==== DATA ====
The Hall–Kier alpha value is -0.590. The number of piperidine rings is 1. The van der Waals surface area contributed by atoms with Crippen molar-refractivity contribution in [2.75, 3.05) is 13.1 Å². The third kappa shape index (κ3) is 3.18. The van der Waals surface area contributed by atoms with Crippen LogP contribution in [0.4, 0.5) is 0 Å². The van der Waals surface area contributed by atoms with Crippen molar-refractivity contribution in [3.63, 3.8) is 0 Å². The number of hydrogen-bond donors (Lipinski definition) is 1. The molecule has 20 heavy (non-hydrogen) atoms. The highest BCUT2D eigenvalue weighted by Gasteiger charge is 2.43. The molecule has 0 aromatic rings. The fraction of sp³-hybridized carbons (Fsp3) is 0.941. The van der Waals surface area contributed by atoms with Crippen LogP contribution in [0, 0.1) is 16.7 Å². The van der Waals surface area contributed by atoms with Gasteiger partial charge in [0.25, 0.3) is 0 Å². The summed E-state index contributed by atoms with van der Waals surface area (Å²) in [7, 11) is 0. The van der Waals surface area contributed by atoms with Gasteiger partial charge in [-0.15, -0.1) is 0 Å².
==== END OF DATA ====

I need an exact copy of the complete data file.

The Hall–Kier alpha value is -0.590. The number of piperidine rings is 1. The van der Waals surface area contributed by atoms with Crippen molar-refractivity contribution in [2.75, 3.05) is 13.1 Å². The third kappa shape index (κ3) is 3.18. The van der Waals surface area contributed by atoms with Crippen LogP contribution in [0.4, 0.5) is 0 Å². The van der Waals surface area contributed by atoms with Crippen molar-refractivity contribution in [3.63, 3.8) is 0 Å². The number of hydrogen-bond donors (Lipinski definition) is 1. The molecule has 20 heavy (non-hydrogen) atoms. The highest BCUT2D eigenvalue weighted by Gasteiger charge is 2.43. The molecule has 0 aromatic rings. The fraction of sp³-hybridized carbons (Fsp3) is 0.941. The van der Waals surface area contributed by atoms with Crippen LogP contribution in [0, 0.1) is 16.7 Å². The van der Waals surface area contributed by atoms with Gasteiger partial charge in [0.25, 0.3) is 0 Å². The summed E-state index contributed by atoms with van der Waals surface area (Å²) in [7, 11) is 0. The van der Waals surface area contributed by atoms with Gasteiger partial charge in [-0.15, -0.1) is 0 Å².